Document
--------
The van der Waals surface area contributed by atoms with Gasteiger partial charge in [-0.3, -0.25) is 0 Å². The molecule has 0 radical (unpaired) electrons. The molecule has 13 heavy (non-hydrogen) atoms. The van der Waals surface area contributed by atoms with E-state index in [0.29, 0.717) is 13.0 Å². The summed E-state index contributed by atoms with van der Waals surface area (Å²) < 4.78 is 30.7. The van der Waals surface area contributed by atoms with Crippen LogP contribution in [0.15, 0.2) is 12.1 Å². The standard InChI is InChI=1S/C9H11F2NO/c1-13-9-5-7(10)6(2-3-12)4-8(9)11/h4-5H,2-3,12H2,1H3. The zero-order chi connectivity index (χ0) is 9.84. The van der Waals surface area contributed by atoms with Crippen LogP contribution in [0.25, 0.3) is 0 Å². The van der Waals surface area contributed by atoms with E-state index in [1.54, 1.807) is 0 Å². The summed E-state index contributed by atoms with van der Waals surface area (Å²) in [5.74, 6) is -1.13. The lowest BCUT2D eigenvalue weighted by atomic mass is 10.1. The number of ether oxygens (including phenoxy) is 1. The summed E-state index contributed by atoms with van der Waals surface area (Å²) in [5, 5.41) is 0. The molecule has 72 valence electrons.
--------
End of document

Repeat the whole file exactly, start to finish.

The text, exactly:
The van der Waals surface area contributed by atoms with Gasteiger partial charge in [-0.3, -0.25) is 0 Å². The molecule has 0 radical (unpaired) electrons. The molecule has 13 heavy (non-hydrogen) atoms. The van der Waals surface area contributed by atoms with E-state index in [0.29, 0.717) is 13.0 Å². The summed E-state index contributed by atoms with van der Waals surface area (Å²) < 4.78 is 30.7. The van der Waals surface area contributed by atoms with Crippen LogP contribution in [0.15, 0.2) is 12.1 Å². The standard InChI is InChI=1S/C9H11F2NO/c1-13-9-5-7(10)6(2-3-12)4-8(9)11/h4-5H,2-3,12H2,1H3. The zero-order chi connectivity index (χ0) is 9.84. The van der Waals surface area contributed by atoms with Crippen LogP contribution in [0.25, 0.3) is 0 Å². The van der Waals surface area contributed by atoms with E-state index in [1.54, 1.807) is 0 Å². The summed E-state index contributed by atoms with van der Waals surface area (Å²) in [5.74, 6) is -1.13. The lowest BCUT2D eigenvalue weighted by atomic mass is 10.1. The number of ether oxygens (including phenoxy) is 1. The summed E-state index contributed by atoms with van der Waals surface area (Å²) in [5, 5.41) is 0. The molecule has 72 valence electrons.